Turning to the aspect of the community, Lola talks about a Nepalese homestay community where the women have empowered themselves to find additional sources of income by becoming hosts. It's a different way of looking at diversification and sustainability, whilst their husbands are away they host guests and make them part of their community. The internet and all the opportunities for strengthening and supporting each other as a community really come together.

Creating new experiences in light of diversifying out of the pandemic requires us to be true to what is at the root of our authentic values of who we are as people, culture and society. It requires as to be inclusive and not to design 'authentic experiences' but share real experiences.Speaking about Lola's own initiative to give back to local communities with her own startup, she talks about how important it is to think about the purpose and the impact we can create, through virtual guided tours, discovering experiences and cultures remotely and building connections digitally with real people wherever they are.

Closing off the interview, Lola responds to the move from Amazon to launch Amazon Experiences. The guise of launching something which truly empowers local communities and has this at the core of its value system is thinly veiled, where clearly they are responding to what they see as a lucrative opportunity. She explains that being a global brand isn't a problem, Airbnb, for example, has always had this transparency and belief system in their DNA about creating real experiences between travellers and local citizens, whereas Amazon moving into the same field is a move born purely out of opportunism, and ultimately, a pivot that Lola believes consumers will reject.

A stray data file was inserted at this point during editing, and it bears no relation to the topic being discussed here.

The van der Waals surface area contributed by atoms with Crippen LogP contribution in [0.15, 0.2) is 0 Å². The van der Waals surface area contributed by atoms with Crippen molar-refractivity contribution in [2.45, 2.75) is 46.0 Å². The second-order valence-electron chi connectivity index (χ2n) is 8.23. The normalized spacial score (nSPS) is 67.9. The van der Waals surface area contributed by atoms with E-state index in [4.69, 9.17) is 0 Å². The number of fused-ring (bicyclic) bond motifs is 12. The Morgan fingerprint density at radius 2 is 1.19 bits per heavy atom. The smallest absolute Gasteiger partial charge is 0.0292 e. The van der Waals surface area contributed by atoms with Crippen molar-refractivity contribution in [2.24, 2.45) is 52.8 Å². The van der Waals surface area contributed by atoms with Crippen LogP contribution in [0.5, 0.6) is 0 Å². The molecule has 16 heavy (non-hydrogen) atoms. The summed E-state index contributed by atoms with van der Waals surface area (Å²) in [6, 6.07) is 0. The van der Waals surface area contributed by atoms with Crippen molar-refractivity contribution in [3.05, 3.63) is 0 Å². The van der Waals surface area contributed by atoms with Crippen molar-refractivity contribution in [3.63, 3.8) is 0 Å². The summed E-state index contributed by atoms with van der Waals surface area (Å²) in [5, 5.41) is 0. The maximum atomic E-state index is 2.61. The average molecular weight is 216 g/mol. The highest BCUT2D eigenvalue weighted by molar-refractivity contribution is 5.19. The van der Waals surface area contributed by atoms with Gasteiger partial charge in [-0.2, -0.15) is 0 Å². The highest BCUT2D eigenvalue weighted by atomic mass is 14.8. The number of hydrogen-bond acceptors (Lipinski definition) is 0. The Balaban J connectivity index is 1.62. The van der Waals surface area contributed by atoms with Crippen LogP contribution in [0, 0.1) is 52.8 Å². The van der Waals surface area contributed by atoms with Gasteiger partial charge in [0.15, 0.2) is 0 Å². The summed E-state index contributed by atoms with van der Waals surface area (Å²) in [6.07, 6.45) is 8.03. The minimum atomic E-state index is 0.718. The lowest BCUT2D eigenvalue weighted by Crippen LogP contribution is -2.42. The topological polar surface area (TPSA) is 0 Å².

Key Takeaways

1. Tourism should be the most open and inclusive industry out there, but we still see a lot of bias and this is something that really needs to change.

2. The current pandemic is an opportunity for vendors to look at what is happening locally and reflect on how we can get to deeper storytelling around produce, culture, heritage and what is truly authentic in travel transitioning away from superficial approaches to storytelling.

3. Creating new experiences in light of diversifying out of the pandemic requires us to be true to what is at the root of our authentic values of who we are as people, culture and society.

4. It requires to be inclusive and not to design authentic experiences but share real experiences.

Published on:
November 2020
About the contributor

Lola Akinmade Åkerström

Award-winning writer and photographer Lola (Akinmade) Åkerström has photographed and dispatched from 70+ countries for various publications. She is the 2018 Travel Photographer of the Year Bill Muster Award recipient.